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Free Rainbow Orbit embroidery pattern from Mandalas to Embroider by Carina Envoldsen-Harris!

We are so excited to have our embroidery teacher Carina Envoldsen-Harris on The Daily Stitch today to share a project from her new book, Mandalas to Embroider!

Mandalas to Embroider by Carina Envoldsen-Harris from Polka and Bloom

In this gorgeous book, Carina has carefully created 24 exquisite, meditative mandalas that will delight and inspire anyone who loves embroidery and making beautiful things. With Carina’s guidance you’ll learn to embroider 12 large and 12 small mandalas, using just 10 stitches, Following the delicate patterns in these stunning motifs will help soothe your mind and treat yourself to some tranquility.

Carina and the lovely people at Search Press have a pattern from the book to share with you: the Rainbow Orbit! In this imaginary Solar System, you can begin with the star in the centre, and then work your way outwards, or start with the circles and then add the other stitches. Maybe savour working one colour at a time before moving on to the next.

Take it away, Carina…

Free rainbow orbit embroidery pattern from Mandalas to Embroider by Carina Envoldsen-Harris


I hope you enjoy this pattern from Mandalas to Embroider. It is actually one of my favourites, but don’t tell the rest of the mandalas that I said that! 🙂 This pattern is fun to stitch using lots of colours, or a few or even in white on a solid background as in this sample cushion from the book.

Click here for the pattern

Click here for the stitch guide

Photo credit: Christine Asbridge @chrissie_crafts

If you are making your cushion cover from scratch, do the embroidery before sewing up your cover. However, if you want to embroider a cushion cover you bought ready made, it can be a bit awkward because you only have one “access point” to the embroidery. When I embellish a shop bought cushion cover, I like to turn the cover inside out and rip one of the side seams and/or the top seam so I have better access to do the embroidery. Once the embroidery is done, I simply sew the seams together again on my sewing machine – or you can do it by hand if you don’t have a machine. Either way, it won’t take long to sew together and the easier access to doing the embroidery will save you a lot of frustration.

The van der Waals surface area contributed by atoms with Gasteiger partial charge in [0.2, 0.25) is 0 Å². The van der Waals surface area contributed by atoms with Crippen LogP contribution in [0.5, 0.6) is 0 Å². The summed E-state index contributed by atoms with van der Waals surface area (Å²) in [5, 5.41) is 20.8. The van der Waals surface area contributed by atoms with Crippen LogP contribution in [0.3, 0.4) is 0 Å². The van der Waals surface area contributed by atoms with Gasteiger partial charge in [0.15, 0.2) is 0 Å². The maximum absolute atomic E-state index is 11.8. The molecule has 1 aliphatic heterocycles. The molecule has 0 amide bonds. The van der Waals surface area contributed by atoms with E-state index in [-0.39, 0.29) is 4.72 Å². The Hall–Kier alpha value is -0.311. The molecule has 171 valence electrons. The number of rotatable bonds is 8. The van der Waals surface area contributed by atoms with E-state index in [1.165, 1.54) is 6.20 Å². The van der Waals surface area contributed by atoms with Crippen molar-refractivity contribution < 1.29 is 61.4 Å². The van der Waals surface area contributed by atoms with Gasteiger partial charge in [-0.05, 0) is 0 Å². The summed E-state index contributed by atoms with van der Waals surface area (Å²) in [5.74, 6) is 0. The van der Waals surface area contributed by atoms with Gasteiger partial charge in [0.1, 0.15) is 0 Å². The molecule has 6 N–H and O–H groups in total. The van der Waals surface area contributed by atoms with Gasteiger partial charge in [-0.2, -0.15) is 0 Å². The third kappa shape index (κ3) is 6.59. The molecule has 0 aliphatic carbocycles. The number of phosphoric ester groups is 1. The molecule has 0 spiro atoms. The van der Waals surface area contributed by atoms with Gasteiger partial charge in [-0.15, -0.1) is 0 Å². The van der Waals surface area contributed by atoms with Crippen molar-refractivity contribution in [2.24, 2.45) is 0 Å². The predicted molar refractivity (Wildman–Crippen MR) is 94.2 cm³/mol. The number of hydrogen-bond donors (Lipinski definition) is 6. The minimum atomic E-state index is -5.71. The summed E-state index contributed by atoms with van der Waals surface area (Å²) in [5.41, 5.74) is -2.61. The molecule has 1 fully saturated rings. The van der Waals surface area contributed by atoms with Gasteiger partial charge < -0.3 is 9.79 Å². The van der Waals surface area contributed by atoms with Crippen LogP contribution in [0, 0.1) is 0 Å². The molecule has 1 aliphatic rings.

The Rainbow Orbit pattern fits in a 6″ embroidery hoop but you can easily add more “orbits” to it if you like. If you have a compass that can make a large enough circle, simply use that to draw a larger circle around the pattern. But if you don’t have a compass, here’s a way to add another orbit circle to the pattern…

Print the pattern in the middle of the page and set aside. On a different sheet of paper, draw a circle using the inside of the inner hoop (6″) as your guide.

Draw two lines in a cross from edge to edge on this circle. In the centre, draw a 1″ diameter circle.

Cut out the small circle and then cut away the paper around the large circle. On the pattern, draw a cross in pencil going through the centre.

Lay your cut out circle over the pattern. Use the small circle to find the centre of the pattern. Line up the two crosses and stick down the circle using a bits of washi/masking tape in the centre.

Draw all the way around the circle and then remove the circle and tape. The circle you just drew will be the baseline for the new “orbit”.

Add stitch symbols to fill in the new orbit. Dots for French knots, Vs for fly stitch etc. The baseline can be stitched with back stitch or running stitch.

Draw your new orbit in pencil at first, so it’s easy to make changes. Once you are happy with your new design, go over everything with a black pen and then rub out any pencil marks that you don’t need.

Stitching suggestions: Work the continuous stitches first: back stitch, chain stitch and running stitch. Then, move onto the rows of individual stitches: French knot, lazy daisy and star